By Dana Rudolph, Mombian
Many of us, I imagine, remember Highlights magazine from our youth. The publication gave one queer mom a less than satisfactory answer about why they haven’t included LGBTQ families on their pages – and LGBTQ families are responding.
It started with a comment on the Highlights Facebook page, related to Highlights Hello, their magazine for toddlers:
My partner emailed you about the lack representation of LGBT families in Hello magazine last month and we have not received a response. Our one year old daughter loves Highlights! She carries her magazines all over the house and we read them countless times a day. One of the reasons we appreciate Hello is the diversity represented – families of all races, interracial families, and grandparents. We are consistently disappointed, however, in the complete lack of same-sex parents in Hello magazine. I think a lot about the things that create culture – the subtle and not so subtle messages that our kids get about how the world works. Since becoming a parent, I feel keenly aware of the messages kids’ books send to tiny minds. There is a deep need for books that positively reflect back the diversity of the world around us and I hope that Highlights embraces that diversity because we would love to keep it in our little one’s life as she grows.
Hi Kristina, thanks for your message!
We understand your wish to see your family’s situation represented in Highlights Hello. For much of our readership, the topic of same-sex families is still new, and parents are still learning how to approach the subject with their children, even the very little ones. We believe that parents know best when their family is ready to open conversation around the topic of same-sex families.
Please be assured that it is very important to us that every child see his or her “face” in the pages of our magazines at some point—that every child feels that Highlights is truly for them. We will continue to think deeply about inclusion —specifically, how to address it in developmentally appropriate ways for our broad audience. Your note is a good reminder of how important it is.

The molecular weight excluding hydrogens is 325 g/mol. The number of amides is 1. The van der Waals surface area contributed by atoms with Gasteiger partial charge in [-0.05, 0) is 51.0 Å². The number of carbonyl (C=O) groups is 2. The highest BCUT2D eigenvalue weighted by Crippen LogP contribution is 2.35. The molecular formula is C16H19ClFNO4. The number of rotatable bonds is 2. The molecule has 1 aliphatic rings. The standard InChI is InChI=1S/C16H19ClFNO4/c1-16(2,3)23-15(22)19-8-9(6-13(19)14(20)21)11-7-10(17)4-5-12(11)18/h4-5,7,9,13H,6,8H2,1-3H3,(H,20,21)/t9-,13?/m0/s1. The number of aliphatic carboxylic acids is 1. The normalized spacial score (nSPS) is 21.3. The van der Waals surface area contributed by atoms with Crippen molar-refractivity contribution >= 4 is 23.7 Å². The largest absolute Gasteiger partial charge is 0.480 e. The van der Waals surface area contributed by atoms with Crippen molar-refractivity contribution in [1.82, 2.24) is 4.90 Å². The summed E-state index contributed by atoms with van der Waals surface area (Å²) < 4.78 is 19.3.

This vague and dodgy answer went over as well as you might expect. Another Facebook commenter explained:
This is disappointing. My family doesn’t have a “situation,” we simply have a family.
If parents “know best” and seeing same sex families in Highlights would be traumatic, then those parents best stay out of our country’s malls, parks, restaurants, and movie theaters because we are everywhere.
I am now questioning whether I will renew my son’s Highlights subscription.
Cue hundreds of further comments on Highlights’ page urging representation of LGBTQ families. One person asked:
I am checking and double-checking to see same sex parents represented in your magazines. Can you help me find any?
To which Highlights said:
Thank you for your comment. Our mission is to help children become their best selves, and you’re right, a big part of that is showing them that families are families no matter what they look like. We couldn’t agree more that diversity should be celebrated, and we strive to do that. It has always been a discussion of “when”–not “if”–Highlights would feature a LGBTQ family in our magazines. We’ve listened to what you said and are thinking deeply thanks to your message.
And finally, Highlights Editor-in-Chief Christine French Cully posted on her personal Facebook page yesterday:
Highlights for Children has received many comments and questions over the past 24 hours about representing LGBTQ families in our magazines. As editor in chief, I’d like to express our regret that we hadn’t articulated our position well, and I want to take this opportunity to clarify it. Our mission has always been to teach children to be kind to all people and to embrace and celebrate diversity. Many of you here have said it very well: Love is what makes a family. We appreciate all your comments and will work to be more inclusive of all families in our future issues.
I have no reason to doubt her sincerity. Let’s hold the magazine to that, however. If they need help around issues of inclusion, I would recommend they check out:
- Welcoming Schools, the HRC Foundation’s “comprehensive approach to creating respectful and supportive elementary schools with resources and professional development to embrace family diversity, create LGBTQ-inclusive schools, prevent bias-based bullying and gender stereotyping, and support transgender and gender-expansive students.”
- The American Library Association’s annual Rainbow Book List of quality, librarian-recommended books with LGBTQ content.
- Board books for toddlers that show same-sex parents and their kids:
While we’re on the topic of LGBTQ inclusion in children’s media, however, what about Sesame Street? They were a leader in representation for families of color and people with disabilities. Why have they still not shown any clearly LGBTQ characters (rumors of Ernie and Bert notwithstanding)? Let’s urge them to do so. The #HighlightLGBTFamilies hashtag is hopping.
Dana Rudolph is the founder and publisher of Mombian (mombian.com), a GLAAD Media Award-winning blog and resource directory for LGBTQ parents.